San Francisco built the Golden Gate Bridge during the Great Depression, which meant that people poured in from all over the country to work on it. As a consequence, regulations were ... how should we put it ... nonexistent. Workers would go up the 746 feet to construct the bridge with prayers as their main source of support.
Shockingly, people died. On February 17, 1937, workers stripped a section of the catwalk to move, but instead of moving horizontally, they went vertical. Nine men died in the fall. Others were lucky enough to cling to pieces of steel jutting from the bridge. One man was tangled in a net when he hit the water. It dragged him so deep that when he emerged, he was bleeding from his ears and could probably speak Atlantean.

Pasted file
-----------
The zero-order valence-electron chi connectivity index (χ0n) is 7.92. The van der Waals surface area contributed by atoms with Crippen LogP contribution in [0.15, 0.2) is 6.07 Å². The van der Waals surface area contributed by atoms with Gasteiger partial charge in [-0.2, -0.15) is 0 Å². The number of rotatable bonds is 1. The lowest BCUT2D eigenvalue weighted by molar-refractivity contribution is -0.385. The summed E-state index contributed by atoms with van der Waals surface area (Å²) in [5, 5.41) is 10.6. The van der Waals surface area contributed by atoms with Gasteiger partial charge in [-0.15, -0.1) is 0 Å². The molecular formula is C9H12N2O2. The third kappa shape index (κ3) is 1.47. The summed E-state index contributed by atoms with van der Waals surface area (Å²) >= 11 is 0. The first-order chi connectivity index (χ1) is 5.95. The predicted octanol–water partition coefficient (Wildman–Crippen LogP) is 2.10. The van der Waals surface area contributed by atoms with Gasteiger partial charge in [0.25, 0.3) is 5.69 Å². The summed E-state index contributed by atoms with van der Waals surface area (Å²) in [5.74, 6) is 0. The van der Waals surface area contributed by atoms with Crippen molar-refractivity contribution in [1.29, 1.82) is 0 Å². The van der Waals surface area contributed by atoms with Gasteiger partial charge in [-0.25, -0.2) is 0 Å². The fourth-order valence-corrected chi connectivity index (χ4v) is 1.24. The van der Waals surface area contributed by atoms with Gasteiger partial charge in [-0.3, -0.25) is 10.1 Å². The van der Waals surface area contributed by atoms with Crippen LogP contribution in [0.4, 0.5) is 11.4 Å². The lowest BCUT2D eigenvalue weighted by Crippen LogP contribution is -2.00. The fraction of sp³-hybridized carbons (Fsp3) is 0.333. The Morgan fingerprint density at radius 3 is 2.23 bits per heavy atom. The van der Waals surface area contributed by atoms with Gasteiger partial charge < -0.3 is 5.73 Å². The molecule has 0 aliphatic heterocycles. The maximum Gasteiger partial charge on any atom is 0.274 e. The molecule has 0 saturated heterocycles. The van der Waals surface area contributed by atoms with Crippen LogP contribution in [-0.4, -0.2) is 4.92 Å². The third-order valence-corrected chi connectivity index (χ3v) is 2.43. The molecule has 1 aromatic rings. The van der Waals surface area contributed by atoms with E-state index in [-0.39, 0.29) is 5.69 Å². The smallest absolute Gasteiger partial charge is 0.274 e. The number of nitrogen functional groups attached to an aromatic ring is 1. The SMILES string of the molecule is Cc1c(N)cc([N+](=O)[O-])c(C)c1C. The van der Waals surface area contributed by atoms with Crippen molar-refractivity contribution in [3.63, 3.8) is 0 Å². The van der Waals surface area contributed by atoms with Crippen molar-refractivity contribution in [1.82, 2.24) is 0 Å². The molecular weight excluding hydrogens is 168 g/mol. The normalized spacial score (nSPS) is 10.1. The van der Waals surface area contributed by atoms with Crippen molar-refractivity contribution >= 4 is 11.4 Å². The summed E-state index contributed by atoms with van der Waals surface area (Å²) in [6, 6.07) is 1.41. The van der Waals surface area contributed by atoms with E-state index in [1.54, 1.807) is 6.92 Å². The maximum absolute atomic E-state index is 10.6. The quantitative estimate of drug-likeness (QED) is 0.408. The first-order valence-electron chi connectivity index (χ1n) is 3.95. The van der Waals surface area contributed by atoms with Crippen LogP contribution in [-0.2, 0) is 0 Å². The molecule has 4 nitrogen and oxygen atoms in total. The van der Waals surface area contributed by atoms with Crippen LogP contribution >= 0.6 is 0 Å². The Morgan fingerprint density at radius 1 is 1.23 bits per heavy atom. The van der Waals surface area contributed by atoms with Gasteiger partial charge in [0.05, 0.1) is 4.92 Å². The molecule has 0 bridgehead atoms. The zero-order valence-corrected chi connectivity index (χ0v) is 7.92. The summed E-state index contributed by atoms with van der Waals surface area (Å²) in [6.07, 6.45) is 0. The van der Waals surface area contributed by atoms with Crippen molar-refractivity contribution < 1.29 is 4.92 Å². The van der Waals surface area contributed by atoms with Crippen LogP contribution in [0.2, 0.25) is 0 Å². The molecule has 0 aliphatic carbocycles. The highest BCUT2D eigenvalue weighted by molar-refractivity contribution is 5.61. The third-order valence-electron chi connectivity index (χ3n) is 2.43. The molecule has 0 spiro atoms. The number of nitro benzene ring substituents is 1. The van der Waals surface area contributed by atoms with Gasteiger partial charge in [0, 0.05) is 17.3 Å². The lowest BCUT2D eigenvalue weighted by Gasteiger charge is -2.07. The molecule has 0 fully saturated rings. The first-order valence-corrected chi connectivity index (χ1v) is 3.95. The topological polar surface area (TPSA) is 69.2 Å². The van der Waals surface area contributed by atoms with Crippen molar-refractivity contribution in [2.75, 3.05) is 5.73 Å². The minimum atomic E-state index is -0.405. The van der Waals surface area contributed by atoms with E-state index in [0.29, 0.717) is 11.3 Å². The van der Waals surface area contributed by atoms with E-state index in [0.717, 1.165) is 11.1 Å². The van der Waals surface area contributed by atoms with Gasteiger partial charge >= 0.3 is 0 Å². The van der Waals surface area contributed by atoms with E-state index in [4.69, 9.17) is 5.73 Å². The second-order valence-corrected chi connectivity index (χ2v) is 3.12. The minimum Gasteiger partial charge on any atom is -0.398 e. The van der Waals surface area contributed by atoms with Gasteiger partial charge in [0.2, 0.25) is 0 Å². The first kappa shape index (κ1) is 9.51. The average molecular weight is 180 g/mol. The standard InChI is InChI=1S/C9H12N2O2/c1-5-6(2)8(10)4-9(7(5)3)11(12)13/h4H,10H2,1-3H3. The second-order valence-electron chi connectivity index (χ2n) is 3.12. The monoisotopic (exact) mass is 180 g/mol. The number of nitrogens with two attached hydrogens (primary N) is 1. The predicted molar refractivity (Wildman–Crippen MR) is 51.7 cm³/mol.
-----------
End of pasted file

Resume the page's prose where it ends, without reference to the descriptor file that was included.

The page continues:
The Brooklyn Bridge was no picnic for its builders either. They worked in poorly ventilated underwater chambers, and would continually get decompression sickness. And once it was finished, things got even worse. People distrusted the bridge because it was so huge, perhaps fearing it would develop awareness and conquer the city. Shortly after the opening, someone cried out that there was danger, which caused danger, since a crowd panicked and tried to flee. The massive, pointless stampede killed at least 12 people and injured 35 more. Frankly, it's a miracle that pitchfork-wielding New Yorkers didn't torch the bridge overnight as revenge, vowing to never again use this demonic technology.